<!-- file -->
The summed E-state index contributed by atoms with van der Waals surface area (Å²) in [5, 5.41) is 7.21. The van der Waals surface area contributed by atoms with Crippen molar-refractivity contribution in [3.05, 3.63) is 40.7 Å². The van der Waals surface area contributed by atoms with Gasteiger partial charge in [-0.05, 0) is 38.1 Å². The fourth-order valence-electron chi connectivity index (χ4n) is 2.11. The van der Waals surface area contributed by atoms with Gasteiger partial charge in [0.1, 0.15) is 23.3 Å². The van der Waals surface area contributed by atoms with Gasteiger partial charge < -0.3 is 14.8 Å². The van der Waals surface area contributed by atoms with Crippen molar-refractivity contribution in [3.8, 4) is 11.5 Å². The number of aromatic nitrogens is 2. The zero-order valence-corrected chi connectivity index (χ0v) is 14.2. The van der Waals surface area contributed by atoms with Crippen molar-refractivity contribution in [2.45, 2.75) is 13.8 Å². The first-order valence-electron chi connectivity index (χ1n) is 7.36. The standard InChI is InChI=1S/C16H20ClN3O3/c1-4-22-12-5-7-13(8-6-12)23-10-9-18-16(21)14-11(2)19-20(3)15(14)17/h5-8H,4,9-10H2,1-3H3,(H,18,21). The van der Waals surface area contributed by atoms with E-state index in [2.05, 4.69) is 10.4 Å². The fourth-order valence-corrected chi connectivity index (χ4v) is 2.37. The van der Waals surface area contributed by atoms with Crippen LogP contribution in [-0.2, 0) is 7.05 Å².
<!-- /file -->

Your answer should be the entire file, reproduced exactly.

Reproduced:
The summed E-state index contributed by atoms with van der Waals surface area (Å²) in [5, 5.41) is 7.21. The van der Waals surface area contributed by atoms with Crippen molar-refractivity contribution in [3.05, 3.63) is 40.7 Å². The van der Waals surface area contributed by atoms with Gasteiger partial charge in [-0.05, 0) is 38.1 Å². The fourth-order valence-electron chi connectivity index (χ4n) is 2.11. The van der Waals surface area contributed by atoms with Gasteiger partial charge in [0.1, 0.15) is 23.3 Å². The van der Waals surface area contributed by atoms with Gasteiger partial charge < -0.3 is 14.8 Å². The van der Waals surface area contributed by atoms with Crippen molar-refractivity contribution in [3.8, 4) is 11.5 Å². The number of aromatic nitrogens is 2. The zero-order valence-corrected chi connectivity index (χ0v) is 14.2. The van der Waals surface area contributed by atoms with Crippen molar-refractivity contribution in [2.45, 2.75) is 13.8 Å². The first-order valence-electron chi connectivity index (χ1n) is 7.36. The standard InChI is InChI=1S/C16H20ClN3O3/c1-4-22-12-5-7-13(8-6-12)23-10-9-18-16(21)14-11(2)19-20(3)15(14)17/h5-8H,4,9-10H2,1-3H3,(H,18,21). The van der Waals surface area contributed by atoms with E-state index in [2.05, 4.69) is 10.4 Å². The fourth-order valence-corrected chi connectivity index (χ4v) is 2.37. The van der Waals surface area contributed by atoms with Crippen LogP contribution in [-0.2, 0) is 7.05 Å².